with the diplomatic and legal schedules.... Should
Sharon dodge an indictment, and win majority support
among Likud members for his separation plan, the
pullout proposal would go to the government and Knesset
for approval, and a unity government will come into
existence. But should [Attorney General Menachem]
Mazuz decide to indict Sharon, everything would be
frozen. The same would happen if Sharon lost in the
Likud poll -- he will have to resign if his own party
members reject his diplomatic initiative."

III. "The Arbel Effect"

Senior columnist Nahum Barnea wrote on page one of
Yediot Aharonot (March 31): "Sharon is a prime minister
under duress. Aside from targeted killings, everything
he has done on the Palestinian issue was done against
his will: that is the way he built the fence, supported
the road map and arrived at the withdrawal from Gaza.
He knew he would have to get past President Bush, the
Knesset, the cabinet, and perhaps the general
electorate as well. He scorned the institutions of his
party. But today's Sharon is not the man he used to
be. That is the result of the Edna Arbel effect. [NB:
Arbel is the country's State Attorney, who has
recommended that Sharon be indicted.] He can pass
political plans, with a tailwind from the United
States, but the ability to scorn has been taken from
him.... Sharon is presently at a low. The comfort is
that he can only rise from here. A sample scenario: he
travels to the U.S., does not receive many commitments
... but his encouraging photographs with the president,
in rolled-up sleeves, in shirts open at the neck, in
the rural landscape of Camp David, gladden the nation.
Then comes a sweeping victory in the referendum,
followed by the case being closed, accompanied by
petitions to the High Court of Justice and a
continuation of investigations in the Cyril Kern
[corruption] affair, but is still a dynamic of victory.
The Likud hears the voice of the people and remains
united. With a little luck, the right wing ministers
are also persuaded to stay (and if not, there is always
Shimon Peres)."

IV. "Sharon's Time Is Up"

Conservative columnist Avraham Tirosh wrote in popular,
pluralist Maariv (March 31): "It is extremely doubtful
whether there is any point in Sharon traveling as a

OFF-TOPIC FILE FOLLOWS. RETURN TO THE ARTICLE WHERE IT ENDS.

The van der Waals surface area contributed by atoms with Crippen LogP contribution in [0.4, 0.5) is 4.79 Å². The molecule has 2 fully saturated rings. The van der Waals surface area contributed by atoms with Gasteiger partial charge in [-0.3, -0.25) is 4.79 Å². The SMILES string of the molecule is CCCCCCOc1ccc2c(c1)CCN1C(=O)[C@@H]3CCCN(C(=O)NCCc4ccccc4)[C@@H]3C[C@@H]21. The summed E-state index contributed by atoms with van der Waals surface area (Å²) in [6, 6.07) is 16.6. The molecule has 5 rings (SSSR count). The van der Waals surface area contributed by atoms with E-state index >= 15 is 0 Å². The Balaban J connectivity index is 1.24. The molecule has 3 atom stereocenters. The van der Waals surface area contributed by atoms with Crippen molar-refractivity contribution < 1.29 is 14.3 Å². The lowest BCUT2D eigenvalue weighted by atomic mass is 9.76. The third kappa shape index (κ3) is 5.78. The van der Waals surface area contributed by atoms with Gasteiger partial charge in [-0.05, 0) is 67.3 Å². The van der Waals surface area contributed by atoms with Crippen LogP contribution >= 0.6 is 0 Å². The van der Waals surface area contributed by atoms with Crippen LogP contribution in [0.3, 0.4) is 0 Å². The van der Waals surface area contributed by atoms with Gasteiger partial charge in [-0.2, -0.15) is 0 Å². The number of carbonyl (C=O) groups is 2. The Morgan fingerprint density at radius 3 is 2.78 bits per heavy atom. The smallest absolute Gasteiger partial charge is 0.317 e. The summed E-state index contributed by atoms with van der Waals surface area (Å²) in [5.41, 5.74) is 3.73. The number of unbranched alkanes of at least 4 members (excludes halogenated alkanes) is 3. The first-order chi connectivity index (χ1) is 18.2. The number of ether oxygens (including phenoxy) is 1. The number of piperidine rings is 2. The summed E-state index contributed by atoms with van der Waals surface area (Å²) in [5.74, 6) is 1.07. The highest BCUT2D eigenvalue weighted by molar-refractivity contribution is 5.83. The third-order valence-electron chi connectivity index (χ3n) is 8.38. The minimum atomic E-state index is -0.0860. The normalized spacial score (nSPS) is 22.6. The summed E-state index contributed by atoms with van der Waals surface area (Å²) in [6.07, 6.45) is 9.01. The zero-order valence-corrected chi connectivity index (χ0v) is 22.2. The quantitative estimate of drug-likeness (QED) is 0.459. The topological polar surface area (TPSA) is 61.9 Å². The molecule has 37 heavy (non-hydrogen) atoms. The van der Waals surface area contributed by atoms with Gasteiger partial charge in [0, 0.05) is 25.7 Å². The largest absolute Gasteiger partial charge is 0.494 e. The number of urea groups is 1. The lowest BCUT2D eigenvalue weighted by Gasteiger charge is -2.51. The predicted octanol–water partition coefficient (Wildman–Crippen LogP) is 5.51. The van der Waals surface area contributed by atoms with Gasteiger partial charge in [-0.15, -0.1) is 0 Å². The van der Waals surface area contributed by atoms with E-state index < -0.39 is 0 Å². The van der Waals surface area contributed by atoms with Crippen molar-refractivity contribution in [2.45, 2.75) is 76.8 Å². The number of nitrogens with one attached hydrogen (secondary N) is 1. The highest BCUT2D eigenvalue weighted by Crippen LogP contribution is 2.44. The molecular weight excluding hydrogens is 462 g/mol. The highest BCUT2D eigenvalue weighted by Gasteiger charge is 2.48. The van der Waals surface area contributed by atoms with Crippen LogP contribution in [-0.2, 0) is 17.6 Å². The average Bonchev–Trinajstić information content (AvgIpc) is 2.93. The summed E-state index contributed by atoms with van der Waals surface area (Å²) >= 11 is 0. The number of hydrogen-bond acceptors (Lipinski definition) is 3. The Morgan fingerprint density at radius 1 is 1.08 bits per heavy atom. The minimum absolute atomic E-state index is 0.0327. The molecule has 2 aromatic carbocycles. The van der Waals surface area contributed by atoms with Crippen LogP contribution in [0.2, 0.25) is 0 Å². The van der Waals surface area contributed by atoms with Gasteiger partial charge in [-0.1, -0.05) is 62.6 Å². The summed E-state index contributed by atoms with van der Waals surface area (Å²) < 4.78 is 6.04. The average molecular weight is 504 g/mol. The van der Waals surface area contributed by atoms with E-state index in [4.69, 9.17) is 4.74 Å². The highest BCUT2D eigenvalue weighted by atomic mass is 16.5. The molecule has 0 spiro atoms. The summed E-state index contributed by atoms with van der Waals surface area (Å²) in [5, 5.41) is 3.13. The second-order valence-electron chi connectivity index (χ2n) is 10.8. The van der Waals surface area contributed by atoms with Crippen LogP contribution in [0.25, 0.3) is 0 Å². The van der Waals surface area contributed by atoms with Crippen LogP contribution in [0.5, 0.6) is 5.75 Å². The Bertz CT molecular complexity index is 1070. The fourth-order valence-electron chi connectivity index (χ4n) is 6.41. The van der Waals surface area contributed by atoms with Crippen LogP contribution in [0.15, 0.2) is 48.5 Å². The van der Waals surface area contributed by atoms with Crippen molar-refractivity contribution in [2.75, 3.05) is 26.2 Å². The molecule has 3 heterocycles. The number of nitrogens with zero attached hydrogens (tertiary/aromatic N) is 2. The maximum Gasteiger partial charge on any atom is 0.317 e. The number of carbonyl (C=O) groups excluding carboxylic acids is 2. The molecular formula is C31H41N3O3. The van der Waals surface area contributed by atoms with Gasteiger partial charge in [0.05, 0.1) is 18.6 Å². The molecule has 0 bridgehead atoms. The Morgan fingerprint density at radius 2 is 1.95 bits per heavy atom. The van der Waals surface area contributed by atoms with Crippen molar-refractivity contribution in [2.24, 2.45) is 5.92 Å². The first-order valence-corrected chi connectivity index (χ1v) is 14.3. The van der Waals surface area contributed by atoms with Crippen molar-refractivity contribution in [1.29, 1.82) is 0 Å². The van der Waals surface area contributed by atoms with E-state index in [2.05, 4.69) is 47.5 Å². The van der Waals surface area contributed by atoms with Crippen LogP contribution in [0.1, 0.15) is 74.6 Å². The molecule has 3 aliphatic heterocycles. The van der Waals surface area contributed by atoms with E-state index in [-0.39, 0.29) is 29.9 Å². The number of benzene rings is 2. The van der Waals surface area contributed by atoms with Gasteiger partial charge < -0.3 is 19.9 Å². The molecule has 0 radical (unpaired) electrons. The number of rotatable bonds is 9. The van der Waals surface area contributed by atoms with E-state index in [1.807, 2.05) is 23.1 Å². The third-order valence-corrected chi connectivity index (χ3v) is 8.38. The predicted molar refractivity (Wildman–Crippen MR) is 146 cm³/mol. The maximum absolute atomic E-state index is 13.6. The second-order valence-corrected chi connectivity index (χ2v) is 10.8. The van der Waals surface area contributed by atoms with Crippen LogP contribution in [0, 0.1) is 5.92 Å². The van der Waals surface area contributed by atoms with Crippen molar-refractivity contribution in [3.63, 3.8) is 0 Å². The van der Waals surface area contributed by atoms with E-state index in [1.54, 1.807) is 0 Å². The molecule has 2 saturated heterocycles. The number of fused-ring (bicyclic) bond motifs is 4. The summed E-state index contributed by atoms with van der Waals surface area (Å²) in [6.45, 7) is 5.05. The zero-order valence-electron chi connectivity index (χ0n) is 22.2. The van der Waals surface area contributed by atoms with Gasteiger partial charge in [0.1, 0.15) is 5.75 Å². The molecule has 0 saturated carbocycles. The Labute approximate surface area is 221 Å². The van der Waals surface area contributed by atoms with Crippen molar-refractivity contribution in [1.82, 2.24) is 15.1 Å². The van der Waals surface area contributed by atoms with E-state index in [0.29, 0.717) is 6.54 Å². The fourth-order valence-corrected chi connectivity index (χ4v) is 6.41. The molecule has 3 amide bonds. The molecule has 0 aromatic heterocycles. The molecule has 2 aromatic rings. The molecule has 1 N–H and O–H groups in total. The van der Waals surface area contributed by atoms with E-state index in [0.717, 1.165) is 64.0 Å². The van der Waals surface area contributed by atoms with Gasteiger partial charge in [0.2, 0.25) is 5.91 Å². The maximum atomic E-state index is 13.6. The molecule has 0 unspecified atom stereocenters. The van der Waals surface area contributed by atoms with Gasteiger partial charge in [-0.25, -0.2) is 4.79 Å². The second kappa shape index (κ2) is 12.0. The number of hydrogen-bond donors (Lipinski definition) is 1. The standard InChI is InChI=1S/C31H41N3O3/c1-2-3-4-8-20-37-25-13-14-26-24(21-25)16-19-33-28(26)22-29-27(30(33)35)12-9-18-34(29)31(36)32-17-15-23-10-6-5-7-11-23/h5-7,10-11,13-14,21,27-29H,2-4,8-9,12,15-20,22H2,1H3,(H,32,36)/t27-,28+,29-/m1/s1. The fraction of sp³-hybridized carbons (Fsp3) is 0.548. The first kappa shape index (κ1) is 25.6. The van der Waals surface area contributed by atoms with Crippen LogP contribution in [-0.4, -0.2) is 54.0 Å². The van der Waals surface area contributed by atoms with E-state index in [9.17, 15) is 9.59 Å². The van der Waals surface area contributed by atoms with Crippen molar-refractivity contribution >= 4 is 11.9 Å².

half-lame duck to meet the president of the U.S., in
order to present a plan to him that could be erased
from the public agenda within a few weeks along with
its originator. What is clear beyond a doubt is that
even if he goes to Washington and receives Bush's
blessing, Sharon will not be able to bring his plan
before the cabinet for a vote before [Attorney General
Menachem] Mazuz has spoken his piece. He is now the
boss who determines the schedule, and in fact the
future of the diplomatic initiatives in the region. He
and not Sharon, he and not Bush.... There is no longer
confidence [among the Israeli public] in the man
himself, as the polls show, apparently due to these
[alleged corruption] affairs.... In its present
situation, Israel needs a prime minister with a clean
head and even cleaner hands."
-----------------------------------
2. Greater Middle East Initiative:
-----------------------------------
Summary:
--------

Conservative, independent Jerusalem Post editorialized:
"The more forcefully the Bush administration advocates
[reforms in the Arab world], the more it will put
repressive Arab regimes on the defensive, and the more
courage it will give to the best elements in Arab
society."

Block Quotes:
-------------

"Arab Reform Now"

Conservative, independent Jerusalem Post editorialized
(March 31): "It strikes us [The Jerusalem Post] as
strange, to say the least, that the establishment of an
effective and representative legislature in, say,
Yemen, hinges on developments in Israel. It is said
that the Israeli-Palestinian conflict provides Arab
regimes with an alibi not to reform. Perhaps, but that
would seem to suggest an interest among Arab despots in
perpetuating the conflict, not resolving it. At any
rate, why should the political freedoms of Arab peoples
be captive to what arch-enemy Israel does or does not
do?.... Among the conclusions the Bush administration
drew from September 11 was that the risks of inaction
outweighed the risks of action; that advocating
stability above freedom in the Middle East was
counterproductive, hypocritical, and unworthy of the
United States; and that reforming the Arab world was a
sine qua non for defeating terrorism. We believe these
conclusions are correct. The more forcefully the Bush
administration advocates them, the more it will put
repressive Arab regimes on the defensive, and the more
courage it will give to the best elements in Arab
society. As policy goes, this may be simplistic, but
it's the only approach that's likely to succeed."

KURTZER

© Scoop Media